I would say that the biggest mistakes that my cousins made were getting pregnant out of wedlock and marrying the bums. They made youthful misjudgments. But that of course does not mean that they deserved that kind of treatment.

      As far as other reasons for divorce, I do not think that everyone is meant to be together. It does not make sense for them to continue to be miserable just because one or both of them made a mistake in getting married.

  • Corky Riley

    Kurt, I really believe you did some good with your essay. Hopefully those who disagree with your and also my position on divorce will start asking questions. I agree with everything you said and I would go even further with what is acceptable to God. As an Ordained Pastor sense 1978 and a Lic. Marriage and Family Therapist for over 25 years and Mental Health Professional for 33 years I am backing your comments and insights. Corky

  • G.

    Jesus was talking about men getting divorced, in a time where a (non-virgin) woman without husband was in a very bad situation. I think one needs to take that into account.

    What I think he meant was: “If you were morally perfect, you would never divorce your wife (and reduce her to begging, or worse), but Moses knew that you are a bad person and would mistreat your wife if you weren’t allowed to divorce her, so he changed that – but you should be better than that.”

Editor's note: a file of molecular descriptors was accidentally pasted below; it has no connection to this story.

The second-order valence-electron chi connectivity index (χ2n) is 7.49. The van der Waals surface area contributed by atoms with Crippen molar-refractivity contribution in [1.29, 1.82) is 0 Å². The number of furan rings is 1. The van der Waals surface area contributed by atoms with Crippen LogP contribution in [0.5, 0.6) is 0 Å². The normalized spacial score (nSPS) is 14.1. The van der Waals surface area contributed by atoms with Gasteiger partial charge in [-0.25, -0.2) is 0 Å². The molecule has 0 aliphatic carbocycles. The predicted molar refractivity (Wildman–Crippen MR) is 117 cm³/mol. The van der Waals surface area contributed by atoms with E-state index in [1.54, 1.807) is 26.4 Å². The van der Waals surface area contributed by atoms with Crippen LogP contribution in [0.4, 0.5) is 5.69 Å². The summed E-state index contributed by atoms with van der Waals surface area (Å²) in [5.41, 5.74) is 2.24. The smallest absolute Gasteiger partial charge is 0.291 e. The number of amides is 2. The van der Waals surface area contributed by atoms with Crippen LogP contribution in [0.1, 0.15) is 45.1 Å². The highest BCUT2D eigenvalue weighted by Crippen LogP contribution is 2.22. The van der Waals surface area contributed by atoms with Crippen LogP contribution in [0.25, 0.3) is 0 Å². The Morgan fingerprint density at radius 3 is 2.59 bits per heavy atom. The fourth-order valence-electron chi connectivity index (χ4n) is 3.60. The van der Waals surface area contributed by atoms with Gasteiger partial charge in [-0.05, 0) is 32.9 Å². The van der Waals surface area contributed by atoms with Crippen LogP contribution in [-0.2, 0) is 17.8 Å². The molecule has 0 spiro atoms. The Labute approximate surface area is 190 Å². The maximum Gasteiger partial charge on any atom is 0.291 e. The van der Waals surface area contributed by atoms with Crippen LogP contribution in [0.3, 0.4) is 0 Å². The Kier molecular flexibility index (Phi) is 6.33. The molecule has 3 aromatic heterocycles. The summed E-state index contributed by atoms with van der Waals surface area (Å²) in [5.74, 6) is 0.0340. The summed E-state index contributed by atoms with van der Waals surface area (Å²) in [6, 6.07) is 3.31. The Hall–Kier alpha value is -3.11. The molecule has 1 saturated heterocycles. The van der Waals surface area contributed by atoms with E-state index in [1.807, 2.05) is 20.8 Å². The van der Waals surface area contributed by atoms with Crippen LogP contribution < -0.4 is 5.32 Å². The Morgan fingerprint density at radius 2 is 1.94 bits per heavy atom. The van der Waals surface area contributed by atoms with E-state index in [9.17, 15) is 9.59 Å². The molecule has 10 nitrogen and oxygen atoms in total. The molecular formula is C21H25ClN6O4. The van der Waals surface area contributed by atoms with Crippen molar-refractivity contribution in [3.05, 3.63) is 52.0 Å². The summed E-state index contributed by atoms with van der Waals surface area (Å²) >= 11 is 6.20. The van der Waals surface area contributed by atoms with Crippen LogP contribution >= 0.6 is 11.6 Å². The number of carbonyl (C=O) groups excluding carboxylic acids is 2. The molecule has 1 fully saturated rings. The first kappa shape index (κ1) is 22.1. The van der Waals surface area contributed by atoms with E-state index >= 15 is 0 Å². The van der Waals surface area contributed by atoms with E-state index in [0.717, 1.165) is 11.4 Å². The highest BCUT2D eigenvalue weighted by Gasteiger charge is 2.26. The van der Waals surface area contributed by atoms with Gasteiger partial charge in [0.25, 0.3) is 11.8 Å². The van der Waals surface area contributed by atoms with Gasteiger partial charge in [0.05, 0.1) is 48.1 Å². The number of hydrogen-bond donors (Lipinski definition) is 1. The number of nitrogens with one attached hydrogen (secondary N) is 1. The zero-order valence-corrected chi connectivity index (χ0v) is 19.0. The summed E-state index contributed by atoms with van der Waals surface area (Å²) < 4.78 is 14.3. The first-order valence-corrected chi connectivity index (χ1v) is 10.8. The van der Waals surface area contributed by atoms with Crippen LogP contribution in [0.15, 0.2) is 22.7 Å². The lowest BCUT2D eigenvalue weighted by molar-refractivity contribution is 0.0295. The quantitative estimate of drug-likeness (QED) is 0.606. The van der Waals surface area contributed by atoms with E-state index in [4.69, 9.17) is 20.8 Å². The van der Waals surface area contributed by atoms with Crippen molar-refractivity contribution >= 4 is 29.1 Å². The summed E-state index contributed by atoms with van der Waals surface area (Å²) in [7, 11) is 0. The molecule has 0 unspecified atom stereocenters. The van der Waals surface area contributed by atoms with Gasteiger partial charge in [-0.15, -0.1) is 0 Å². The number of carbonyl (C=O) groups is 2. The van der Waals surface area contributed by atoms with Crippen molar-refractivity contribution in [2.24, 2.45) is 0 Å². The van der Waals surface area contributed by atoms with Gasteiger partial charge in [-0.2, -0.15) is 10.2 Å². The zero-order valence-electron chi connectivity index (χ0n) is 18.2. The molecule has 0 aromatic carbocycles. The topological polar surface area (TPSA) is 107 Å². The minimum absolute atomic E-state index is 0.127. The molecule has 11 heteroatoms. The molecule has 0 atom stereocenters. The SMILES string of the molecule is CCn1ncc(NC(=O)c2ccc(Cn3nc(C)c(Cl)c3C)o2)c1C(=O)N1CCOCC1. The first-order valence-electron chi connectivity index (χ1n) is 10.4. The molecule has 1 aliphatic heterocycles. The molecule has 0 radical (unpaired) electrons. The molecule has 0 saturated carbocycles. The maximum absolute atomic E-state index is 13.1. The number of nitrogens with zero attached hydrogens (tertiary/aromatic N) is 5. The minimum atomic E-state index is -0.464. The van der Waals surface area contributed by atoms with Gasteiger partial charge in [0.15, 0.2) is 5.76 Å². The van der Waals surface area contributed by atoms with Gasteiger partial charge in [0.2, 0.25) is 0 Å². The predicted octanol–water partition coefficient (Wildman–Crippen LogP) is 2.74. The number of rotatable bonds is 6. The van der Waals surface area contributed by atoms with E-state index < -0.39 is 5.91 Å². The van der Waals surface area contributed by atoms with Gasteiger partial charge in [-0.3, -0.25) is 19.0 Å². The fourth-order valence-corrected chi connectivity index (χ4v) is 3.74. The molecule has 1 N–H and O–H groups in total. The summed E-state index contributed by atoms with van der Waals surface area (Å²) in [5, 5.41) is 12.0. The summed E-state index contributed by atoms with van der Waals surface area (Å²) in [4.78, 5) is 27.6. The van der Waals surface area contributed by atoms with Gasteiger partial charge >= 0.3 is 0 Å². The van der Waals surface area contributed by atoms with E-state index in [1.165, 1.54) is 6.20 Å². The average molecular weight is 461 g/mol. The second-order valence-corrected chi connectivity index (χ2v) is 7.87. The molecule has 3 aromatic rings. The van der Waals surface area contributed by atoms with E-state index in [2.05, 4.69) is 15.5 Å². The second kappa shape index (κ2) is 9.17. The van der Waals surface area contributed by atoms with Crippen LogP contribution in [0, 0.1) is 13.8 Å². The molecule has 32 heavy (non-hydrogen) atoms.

• mteston1

    “For any and every reason,”I think is the crux of the matter. It exposes an almost cruel disposition on the part of the questioners. I would wholeheartedly agree with your slant Kurt. “For any and every reason” points to a callous and complete disregard for the “other” which happens to be the woman in this case. After 30 plus years of pastoral care it broke my heart and spirit to see women/wives so disregarded as someone, often some-thing less than who they are “from the beginning,” a human being created in the amazing image of God, bearing the print of the creator. And a covenant between a man and woman to bear an aspect of faithfulness that reflected the faithfulness of God. And to imagine that the husband, who promised to love and cherish would utterly disregard, uggggg, well enough said. There were quite a few times in those 30 years that the only thing that stood between such a battered woman and the “disregarder” was me. But the freedom I saw when those women were actually given the liberty to start a new life was amazing. I think Jesus’ in their face approach is appropriate. This group of religious of all people should grasp the finer points of the law, the keepers of Torah of all people should know when a law is being used lawlessly.

  • Bill Heroman

    No. Jesus was simply using gendered language. No first century man would be abused by his wife, so the statement is not exaggerating. Therefore, in this scripture, Jesus actually said nothing at all about women’s grounds for divorce.

    First century Jewish laws and customs about marriage were gender specific.